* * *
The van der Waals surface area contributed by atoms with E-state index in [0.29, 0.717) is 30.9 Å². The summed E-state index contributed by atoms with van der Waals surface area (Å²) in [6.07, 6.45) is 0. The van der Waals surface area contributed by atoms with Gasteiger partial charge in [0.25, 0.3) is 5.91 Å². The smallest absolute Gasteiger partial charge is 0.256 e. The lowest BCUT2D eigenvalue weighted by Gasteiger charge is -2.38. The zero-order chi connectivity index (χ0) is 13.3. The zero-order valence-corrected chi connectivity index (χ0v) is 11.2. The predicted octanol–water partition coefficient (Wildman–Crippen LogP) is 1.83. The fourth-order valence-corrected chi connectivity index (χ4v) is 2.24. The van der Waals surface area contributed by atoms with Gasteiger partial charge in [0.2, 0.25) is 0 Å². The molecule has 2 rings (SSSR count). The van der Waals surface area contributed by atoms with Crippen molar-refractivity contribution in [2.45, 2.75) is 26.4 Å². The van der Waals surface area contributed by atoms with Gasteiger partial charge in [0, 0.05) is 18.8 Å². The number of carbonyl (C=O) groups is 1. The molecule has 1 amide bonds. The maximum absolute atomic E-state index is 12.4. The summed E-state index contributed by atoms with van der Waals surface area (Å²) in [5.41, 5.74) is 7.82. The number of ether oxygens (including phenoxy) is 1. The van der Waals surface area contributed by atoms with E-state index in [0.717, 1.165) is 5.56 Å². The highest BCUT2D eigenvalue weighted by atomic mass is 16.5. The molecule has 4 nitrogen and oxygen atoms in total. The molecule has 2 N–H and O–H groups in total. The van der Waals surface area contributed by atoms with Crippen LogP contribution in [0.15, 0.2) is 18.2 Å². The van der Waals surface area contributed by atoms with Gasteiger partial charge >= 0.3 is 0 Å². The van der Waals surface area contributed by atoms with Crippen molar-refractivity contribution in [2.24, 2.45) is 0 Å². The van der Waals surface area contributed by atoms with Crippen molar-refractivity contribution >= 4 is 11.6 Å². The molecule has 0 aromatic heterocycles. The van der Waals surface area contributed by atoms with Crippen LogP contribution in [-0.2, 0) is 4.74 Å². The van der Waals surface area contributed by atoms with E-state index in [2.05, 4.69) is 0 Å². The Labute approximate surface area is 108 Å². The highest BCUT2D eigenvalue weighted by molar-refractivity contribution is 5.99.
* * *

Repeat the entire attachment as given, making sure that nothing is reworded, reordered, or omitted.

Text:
The van der Waals surface area contributed by atoms with E-state index in [0.29, 0.717) is 30.9 Å². The summed E-state index contributed by atoms with van der Waals surface area (Å²) in [6.07, 6.45) is 0. The van der Waals surface area contributed by atoms with Gasteiger partial charge in [0.25, 0.3) is 5.91 Å². The smallest absolute Gasteiger partial charge is 0.256 e. The lowest BCUT2D eigenvalue weighted by Gasteiger charge is -2.38. The zero-order chi connectivity index (χ0) is 13.3. The zero-order valence-corrected chi connectivity index (χ0v) is 11.2. The predicted octanol–water partition coefficient (Wildman–Crippen LogP) is 1.83. The fourth-order valence-corrected chi connectivity index (χ4v) is 2.24. The van der Waals surface area contributed by atoms with Gasteiger partial charge in [0.2, 0.25) is 0 Å². The molecule has 2 rings (SSSR count). The van der Waals surface area contributed by atoms with Crippen molar-refractivity contribution in [2.45, 2.75) is 26.4 Å². The van der Waals surface area contributed by atoms with Gasteiger partial charge in [0, 0.05) is 18.8 Å². The number of carbonyl (C=O) groups is 1. The molecule has 1 amide bonds. The maximum absolute atomic E-state index is 12.4. The summed E-state index contributed by atoms with van der Waals surface area (Å²) in [5.41, 5.74) is 7.82. The number of ether oxygens (including phenoxy) is 1. The van der Waals surface area contributed by atoms with E-state index in [0.717, 1.165) is 5.56 Å². The highest BCUT2D eigenvalue weighted by atomic mass is 16.5. The molecule has 4 nitrogen and oxygen atoms in total. The molecule has 2 N–H and O–H groups in total. The van der Waals surface area contributed by atoms with Crippen LogP contribution in [0.15, 0.2) is 18.2 Å². The van der Waals surface area contributed by atoms with Gasteiger partial charge >= 0.3 is 0 Å². The van der Waals surface area contributed by atoms with Crippen molar-refractivity contribution in [2.24, 2.45) is 0 Å². The van der Waals surface area contributed by atoms with Crippen molar-refractivity contribution >= 4 is 11.6 Å². The molecule has 0 aromatic heterocycles. The van der Waals surface area contributed by atoms with Crippen LogP contribution in [-0.2, 0) is 4.74 Å². The van der Waals surface area contributed by atoms with E-state index in [2.05, 4.69) is 0 Å². The Labute approximate surface area is 108 Å². The highest BCUT2D eigenvalue weighted by molar-refractivity contribution is 5.99.